More recent accounts, however, is where I want to focus my attention:they include Fogel and Engerman's Time on the Cross. Published in the early 70s, the cliometric revolution called for in that book sought to rewrite American history on the back of regressions and other statistical output, starting with the new economic view of slavery.

Like Freakonomics, Time on the Cross had a shock factor to it, and like Freakonomics, it was based on the idea that clever econometricians could overturn a century of historiography on slavery. Coupled with a rising body of theoretical literature by Douglass North and others on the efficiency of institutional change, these libertarian-oriented, empirically-minded economists seriously sought to rewrite American economic history. Unfortunately, while there are still quite a good number of followers in this field, my assessment is that at this point, around 30 years later, economic historians are moving on to other crucial questions, are reaching out to other methodologies, and talking more to people in other disciplines in a more substantive way than simply, "Got any good data?". In short, the field is fragmented right now with no clear direction, especially as North's brand of institutional economics has been formalized and improved upon greatly by scholars such as Daron Acemoglu. It is still possible to take a strongly ideological (and simple) view, but in light of all the theoretical nuances which have been developed as well as a greater respect to cross disciplinary boundaries, the attempts at doing so largely fail.

And so the looming question is whether a radical Freakonomics is really going to make an impact on the trajectory of heterodox thought...

...Or, may I add, on economics at all.

Fogel and North both got a Nobel prize, don't get me wrong. But that's because they ushered in a methodological revolution. By asserting their econometric techniques over the "implicit models" of the historiography, they were radicals in their field. But work which simply strikes at some leftist sympathies is quite different. This type of work has a political "shock power" but without an accompanying methodological revolution (which is, of course, itself a political revolution -- just think for a minute about what Fogel and Engerman were able to accomplish in terms of getting people to think differently about social phenomena) it has a very low discount rate.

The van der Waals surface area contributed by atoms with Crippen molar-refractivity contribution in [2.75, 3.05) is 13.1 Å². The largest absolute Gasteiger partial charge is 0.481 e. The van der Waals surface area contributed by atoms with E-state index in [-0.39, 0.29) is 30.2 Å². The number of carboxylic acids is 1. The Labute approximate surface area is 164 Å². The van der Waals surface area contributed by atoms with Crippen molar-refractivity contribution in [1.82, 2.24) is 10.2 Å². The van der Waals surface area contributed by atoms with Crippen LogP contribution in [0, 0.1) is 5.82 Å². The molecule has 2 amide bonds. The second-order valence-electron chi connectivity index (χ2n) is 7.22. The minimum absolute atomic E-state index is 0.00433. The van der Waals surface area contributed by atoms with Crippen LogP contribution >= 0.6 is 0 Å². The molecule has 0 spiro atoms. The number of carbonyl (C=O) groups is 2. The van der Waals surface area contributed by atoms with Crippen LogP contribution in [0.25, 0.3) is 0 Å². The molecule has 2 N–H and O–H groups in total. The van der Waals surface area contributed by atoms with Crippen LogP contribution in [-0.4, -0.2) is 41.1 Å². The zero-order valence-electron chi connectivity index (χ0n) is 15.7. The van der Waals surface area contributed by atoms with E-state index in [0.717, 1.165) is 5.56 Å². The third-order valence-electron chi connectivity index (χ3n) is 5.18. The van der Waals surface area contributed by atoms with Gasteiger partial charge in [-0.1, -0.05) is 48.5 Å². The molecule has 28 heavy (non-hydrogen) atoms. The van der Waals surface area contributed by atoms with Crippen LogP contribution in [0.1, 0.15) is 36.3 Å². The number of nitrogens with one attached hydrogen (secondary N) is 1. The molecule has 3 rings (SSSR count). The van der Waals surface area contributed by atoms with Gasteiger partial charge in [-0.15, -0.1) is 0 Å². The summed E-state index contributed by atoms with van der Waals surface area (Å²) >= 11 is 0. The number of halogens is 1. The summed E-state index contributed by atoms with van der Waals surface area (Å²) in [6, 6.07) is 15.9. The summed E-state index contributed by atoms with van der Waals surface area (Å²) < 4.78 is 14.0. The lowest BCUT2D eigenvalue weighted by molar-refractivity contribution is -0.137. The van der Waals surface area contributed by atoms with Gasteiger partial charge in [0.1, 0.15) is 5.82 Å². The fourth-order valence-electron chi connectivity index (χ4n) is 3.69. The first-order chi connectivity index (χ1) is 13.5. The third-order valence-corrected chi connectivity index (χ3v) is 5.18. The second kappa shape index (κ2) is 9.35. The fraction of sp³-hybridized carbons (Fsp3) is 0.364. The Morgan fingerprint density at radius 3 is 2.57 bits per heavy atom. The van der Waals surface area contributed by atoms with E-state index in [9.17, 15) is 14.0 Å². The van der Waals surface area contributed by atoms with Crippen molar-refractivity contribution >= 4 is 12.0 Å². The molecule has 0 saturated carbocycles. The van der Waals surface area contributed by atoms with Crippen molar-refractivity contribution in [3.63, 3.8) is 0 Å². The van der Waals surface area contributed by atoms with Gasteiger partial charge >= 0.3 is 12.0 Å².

This is not the kind of work that changes the trajectory of radical economics -- this is the kind of work that makes it to the front page of the Times, becoming old news in time as the right wing figures out a new way for people to think about incentives.

I will have more to say about this in the very near future, but I just needed to get these thoughts out as I begin to organize my own views about what the future holds for heterodoxy.

Friday, January 7, 2011

japanese decroissance

This piece on modern Japanese economic history really struck me. Especially coming from the Financial Times. Read it here:

I don't know whether Japanese culture has really reached this stage of acceptance, but I would certainly not argue that American relative decline will lead to wider cultural decay (this relationship in its various causal forms has been put forward lately by Thomas Friedman for one).

At any rate, I liked this paragraph:

The Japanese themselves frequently refer to non-GDP measures of welfare, such as Japan’s safety, cleanliness, world-class cuisine and lack of social tension. Lest they (and I) be accused of wishy-washy thinking, here are a few hard facts. The Japanese live longer than citizens of any other large country, boasting a life expectancy at birth of 82.17 years, much higher than the US at 78. Unemployment is 5 per cent, high by Japanese standards, but half the level of many western countries. Japan locks up, proportionately, one-twentieth of those incarcerated in the US, yet enjoys among the lowest crime levels in the world.